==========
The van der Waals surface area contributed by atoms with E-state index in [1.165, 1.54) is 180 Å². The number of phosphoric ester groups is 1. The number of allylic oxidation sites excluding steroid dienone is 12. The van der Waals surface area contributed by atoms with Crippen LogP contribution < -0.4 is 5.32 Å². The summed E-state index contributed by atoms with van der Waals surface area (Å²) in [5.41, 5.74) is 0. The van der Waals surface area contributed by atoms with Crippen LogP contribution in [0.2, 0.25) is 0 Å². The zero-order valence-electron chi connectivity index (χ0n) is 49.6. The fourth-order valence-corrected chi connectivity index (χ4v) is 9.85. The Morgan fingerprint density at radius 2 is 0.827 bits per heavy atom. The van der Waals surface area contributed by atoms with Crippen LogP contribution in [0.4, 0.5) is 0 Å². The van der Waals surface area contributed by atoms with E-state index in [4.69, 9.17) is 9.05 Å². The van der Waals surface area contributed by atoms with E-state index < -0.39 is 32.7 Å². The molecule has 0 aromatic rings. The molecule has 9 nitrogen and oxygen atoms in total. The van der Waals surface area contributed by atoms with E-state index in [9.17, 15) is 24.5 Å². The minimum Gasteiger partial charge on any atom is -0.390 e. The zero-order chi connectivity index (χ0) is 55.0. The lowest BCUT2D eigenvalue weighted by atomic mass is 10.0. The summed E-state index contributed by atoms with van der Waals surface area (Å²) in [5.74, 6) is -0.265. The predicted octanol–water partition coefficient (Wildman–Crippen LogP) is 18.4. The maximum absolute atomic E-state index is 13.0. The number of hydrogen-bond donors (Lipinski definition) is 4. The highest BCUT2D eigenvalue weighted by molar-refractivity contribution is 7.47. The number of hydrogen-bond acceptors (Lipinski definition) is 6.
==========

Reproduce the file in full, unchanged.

The van der Waals surface area contributed by atoms with E-state index in [1.165, 1.54) is 180 Å². The number of phosphoric ester groups is 1. The number of allylic oxidation sites excluding steroid dienone is 12. The van der Waals surface area contributed by atoms with Crippen LogP contribution < -0.4 is 5.32 Å². The summed E-state index contributed by atoms with van der Waals surface area (Å²) in [5.41, 5.74) is 0. The van der Waals surface area contributed by atoms with Crippen LogP contribution in [0.2, 0.25) is 0 Å². The zero-order valence-electron chi connectivity index (χ0n) is 49.6. The fourth-order valence-corrected chi connectivity index (χ4v) is 9.85. The Morgan fingerprint density at radius 2 is 0.827 bits per heavy atom. The van der Waals surface area contributed by atoms with Crippen LogP contribution in [0.4, 0.5) is 0 Å². The van der Waals surface area contributed by atoms with E-state index in [4.69, 9.17) is 9.05 Å². The van der Waals surface area contributed by atoms with E-state index < -0.39 is 32.7 Å². The molecule has 0 aromatic rings. The molecule has 9 nitrogen and oxygen atoms in total. The van der Waals surface area contributed by atoms with E-state index in [9.17, 15) is 24.5 Å². The minimum Gasteiger partial charge on any atom is -0.390 e. The zero-order chi connectivity index (χ0) is 55.0. The lowest BCUT2D eigenvalue weighted by atomic mass is 10.0. The summed E-state index contributed by atoms with van der Waals surface area (Å²) in [5.74, 6) is -0.265. The predicted octanol–water partition coefficient (Wildman–Crippen LogP) is 18.4. The maximum absolute atomic E-state index is 13.0. The number of hydrogen-bond donors (Lipinski definition) is 4. The highest BCUT2D eigenvalue weighted by molar-refractivity contribution is 7.47. The number of hydrogen-bond acceptors (Lipinski definition) is 6.